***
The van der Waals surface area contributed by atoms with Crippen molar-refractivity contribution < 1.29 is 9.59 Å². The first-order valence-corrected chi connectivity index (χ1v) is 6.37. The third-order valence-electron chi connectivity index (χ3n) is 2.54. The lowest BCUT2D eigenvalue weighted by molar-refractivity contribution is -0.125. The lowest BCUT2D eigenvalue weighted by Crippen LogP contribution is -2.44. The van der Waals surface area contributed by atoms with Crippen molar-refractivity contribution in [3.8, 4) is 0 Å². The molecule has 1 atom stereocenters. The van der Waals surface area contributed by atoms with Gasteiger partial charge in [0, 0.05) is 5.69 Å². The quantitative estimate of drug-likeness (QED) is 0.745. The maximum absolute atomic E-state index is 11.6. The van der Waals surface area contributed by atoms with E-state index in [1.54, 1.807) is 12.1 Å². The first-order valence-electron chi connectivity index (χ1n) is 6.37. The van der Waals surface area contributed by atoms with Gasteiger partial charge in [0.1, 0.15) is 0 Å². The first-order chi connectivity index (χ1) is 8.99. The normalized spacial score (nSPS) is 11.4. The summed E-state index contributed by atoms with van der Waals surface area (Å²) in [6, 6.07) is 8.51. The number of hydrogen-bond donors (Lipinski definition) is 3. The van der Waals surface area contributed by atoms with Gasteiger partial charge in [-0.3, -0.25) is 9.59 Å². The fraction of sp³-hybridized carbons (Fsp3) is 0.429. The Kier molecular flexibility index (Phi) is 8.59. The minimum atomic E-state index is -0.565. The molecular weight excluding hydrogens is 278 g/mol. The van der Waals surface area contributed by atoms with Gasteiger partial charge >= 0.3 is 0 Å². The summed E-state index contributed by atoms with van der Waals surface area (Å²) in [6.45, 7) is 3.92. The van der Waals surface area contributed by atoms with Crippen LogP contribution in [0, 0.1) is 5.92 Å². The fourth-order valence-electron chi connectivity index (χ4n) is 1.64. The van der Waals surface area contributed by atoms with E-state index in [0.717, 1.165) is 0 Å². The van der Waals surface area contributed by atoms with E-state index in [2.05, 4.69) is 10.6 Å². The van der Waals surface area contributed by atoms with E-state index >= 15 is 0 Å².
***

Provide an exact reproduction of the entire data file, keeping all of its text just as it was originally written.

The van der Waals surface area contributed by atoms with Crippen molar-refractivity contribution < 1.29 is 9.59 Å². The first-order valence-corrected chi connectivity index (χ1v) is 6.37. The third-order valence-electron chi connectivity index (χ3n) is 2.54. The lowest BCUT2D eigenvalue weighted by molar-refractivity contribution is -0.125. The lowest BCUT2D eigenvalue weighted by Crippen LogP contribution is -2.44. The van der Waals surface area contributed by atoms with Crippen molar-refractivity contribution in [3.8, 4) is 0 Å². The molecule has 1 atom stereocenters. The van der Waals surface area contributed by atoms with Gasteiger partial charge in [0, 0.05) is 5.69 Å². The quantitative estimate of drug-likeness (QED) is 0.745. The maximum absolute atomic E-state index is 11.6. The van der Waals surface area contributed by atoms with E-state index in [1.54, 1.807) is 12.1 Å². The first-order valence-electron chi connectivity index (χ1n) is 6.37. The van der Waals surface area contributed by atoms with Gasteiger partial charge in [0.1, 0.15) is 0 Å². The first-order chi connectivity index (χ1) is 8.99. The normalized spacial score (nSPS) is 11.4. The summed E-state index contributed by atoms with van der Waals surface area (Å²) in [6, 6.07) is 8.51. The number of hydrogen-bond donors (Lipinski definition) is 3. The van der Waals surface area contributed by atoms with Gasteiger partial charge in [-0.3, -0.25) is 9.59 Å². The fraction of sp³-hybridized carbons (Fsp3) is 0.429. The Kier molecular flexibility index (Phi) is 8.59. The minimum atomic E-state index is -0.565. The molecular weight excluding hydrogens is 278 g/mol. The van der Waals surface area contributed by atoms with Gasteiger partial charge >= 0.3 is 0 Å². The summed E-state index contributed by atoms with van der Waals surface area (Å²) in [6.45, 7) is 3.92. The van der Waals surface area contributed by atoms with Crippen LogP contribution in [0, 0.1) is 5.92 Å². The fourth-order valence-electron chi connectivity index (χ4n) is 1.64. The van der Waals surface area contributed by atoms with E-state index in [0.717, 1.165) is 0 Å². The van der Waals surface area contributed by atoms with E-state index in [2.05, 4.69) is 10.6 Å². The van der Waals surface area contributed by atoms with E-state index >= 15 is 0 Å².